US Sentencing Commission Proposes Stiffening Fentanyl Penalties. Last Friday, the Sentencing Commission announced it was proposing to increase penalties for fentanyl offenses by setting the offense level for fentanyl equal to the higher offense level currently assigned to fentanyl analogs. The commission is also proposing a sentencing guidelines enhancement for misrepresenting fentanyl or fentanyl analogs as another substance. The commission also proposed a class-based approach to synthetic cathinones and cannabinoids and established a single marijuana equivalency for each class. Public comment on the proposals is open until March 6, and the commission will hold public hearings in February and March. The commission is expected to vote on the proposals before May 1.

Vermont Legislature Legalizes Marijuana, Makes History

[Update: Governor Scott signed the bill Monday.]

Vermont made history Saturday after the legislature passed a marijuana legalization bill into law. With Gov. Phil Scott's signature expected, Vermont will become the first state to have freed the weed via the legislative process, as opposed to through a voter initiative. The new law, House Bill 511, legalizes the possession of up to two ounces of pot and the cultivation of up to six plants (four immature and two mature) as of July 1, but does not legalize the taxed and regulated commercial production and sale of marijuana.

Montpelier says yes to marijuana. (Wikimedia)
Whether and when the state might open up legal marijuana commerce is up in the air for now. The bill calls for a task force appointed by the governor to study the issue and recommend "legislation on implementing and operating a comprehensive regulatory and revenue system for an adult marijuana market" by December 31. Then lawmakers would have to go to work again to get that passed.

All eight states that have already legalized marijuana have created taxed and regulated legal markets, although Vermont's New England neighbors Maine and Massachusetts have yet to implement theirs. Like Vermont, however, the District of Columbia legalized weed without legalizing sales.

New Hampshire could be the next New England state to go green, and like Vermont, it could be without allowing legal, taxed, and regulated sales. Last week, the House voted to approve House Bill 656, which would legalize the possession of up to three-quarters of an ounce of pot and allow individuals to grow up to three plants. The vote came after the House amended the bill to remove provisions allowing for legal, taxed sales. That measure now goes to the state Senate.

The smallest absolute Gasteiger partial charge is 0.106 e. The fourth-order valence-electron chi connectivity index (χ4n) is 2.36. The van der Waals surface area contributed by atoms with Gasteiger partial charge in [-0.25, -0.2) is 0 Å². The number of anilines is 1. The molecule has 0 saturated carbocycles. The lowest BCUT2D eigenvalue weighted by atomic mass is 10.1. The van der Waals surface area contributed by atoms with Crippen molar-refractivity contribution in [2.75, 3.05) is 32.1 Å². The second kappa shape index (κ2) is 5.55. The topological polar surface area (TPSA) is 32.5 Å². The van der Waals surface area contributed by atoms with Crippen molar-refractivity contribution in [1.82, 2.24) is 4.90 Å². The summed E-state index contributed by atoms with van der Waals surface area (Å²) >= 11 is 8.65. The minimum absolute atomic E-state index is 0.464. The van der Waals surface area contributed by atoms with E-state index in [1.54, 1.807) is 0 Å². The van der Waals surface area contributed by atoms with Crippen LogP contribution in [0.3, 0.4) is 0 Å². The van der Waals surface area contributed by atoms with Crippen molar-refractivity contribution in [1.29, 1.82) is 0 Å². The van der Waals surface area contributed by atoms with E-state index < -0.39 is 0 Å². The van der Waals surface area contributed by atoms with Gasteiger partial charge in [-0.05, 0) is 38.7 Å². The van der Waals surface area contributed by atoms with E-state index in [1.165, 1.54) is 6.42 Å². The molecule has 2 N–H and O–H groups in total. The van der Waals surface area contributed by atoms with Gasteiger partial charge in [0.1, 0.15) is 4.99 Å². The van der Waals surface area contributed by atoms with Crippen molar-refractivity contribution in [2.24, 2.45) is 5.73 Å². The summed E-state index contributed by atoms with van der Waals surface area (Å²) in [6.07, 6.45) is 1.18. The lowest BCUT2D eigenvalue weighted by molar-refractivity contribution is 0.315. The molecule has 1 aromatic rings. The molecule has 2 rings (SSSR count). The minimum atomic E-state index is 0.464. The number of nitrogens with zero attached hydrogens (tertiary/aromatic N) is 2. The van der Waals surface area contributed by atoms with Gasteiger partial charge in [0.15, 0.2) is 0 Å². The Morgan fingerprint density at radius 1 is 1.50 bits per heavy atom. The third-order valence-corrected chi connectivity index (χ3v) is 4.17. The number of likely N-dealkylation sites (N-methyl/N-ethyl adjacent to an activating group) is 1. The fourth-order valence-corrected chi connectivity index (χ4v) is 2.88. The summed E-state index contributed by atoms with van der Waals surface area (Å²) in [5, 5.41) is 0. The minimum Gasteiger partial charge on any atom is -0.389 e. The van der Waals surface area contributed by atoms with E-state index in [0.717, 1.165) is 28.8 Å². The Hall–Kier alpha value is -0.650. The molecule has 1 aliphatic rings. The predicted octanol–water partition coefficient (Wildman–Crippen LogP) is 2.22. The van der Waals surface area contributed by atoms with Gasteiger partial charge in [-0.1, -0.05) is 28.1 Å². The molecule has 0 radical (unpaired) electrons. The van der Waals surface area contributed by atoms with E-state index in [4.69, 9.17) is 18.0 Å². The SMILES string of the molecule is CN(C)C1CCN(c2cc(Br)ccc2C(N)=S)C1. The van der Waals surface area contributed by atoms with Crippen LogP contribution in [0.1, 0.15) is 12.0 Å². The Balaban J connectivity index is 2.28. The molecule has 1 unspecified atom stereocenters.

New Jersey is another candidate to be the next state to legalize it at the state house. New Gov. Phil Murphy (D) campaigned on a pledge to pass legalization in his first 100 days, and legalization proponents have already filed the measures that would do that, Senate Bill 380 and its House counterpart Assembly Bill 1348.

Those bills would allow for a system of legal sales, but would not allow for personal cultivation. Of the nine states that have now legalized weed, only Washington state has gone down that path, and Washington lawmakers there are now reconsidering the ban on home grows.

Legalization bills are likely to pop up in a couple of dozen state legislatures this year, but that doesn't mean they'll pass. There are probably only a handful of states where there's even an outside chance of state house legalization this year, though. Other than New Hampshire and New Jersey, those would include Connecticut, Delaware, Illinois, and New York.

But Vermont was the first. Let's hear it for the Green Mountain State.

Chronicle AM: Trump Again Proposes Slashing Drug Czar's Office, More... (1/19/18)

Trump once again proposes radically slashing the drug czar's office, senators want answers on federal drug policy appointments (and the lack thereof), Vermont's governor will sign the legal pot bill this weekend, and more.

From marijuana to the opioid crisis, drug policy is getting attention in Congress these days. (Wikimedia)
Marijuana Policy

House Budget Amendment to Protect State-Legal Marijuana Dies. Rep. Jared Polis (D-CO), coauthor of the McClintock-Polis amendment protecting state-legal marijuana programs, has pulled the amendment from the continuing budget resolution, citing lack of support from the Republican leadership. The amendment would have protected both medical marijuana and adult use marijuana by barring the use of Justice Department funds to go after them.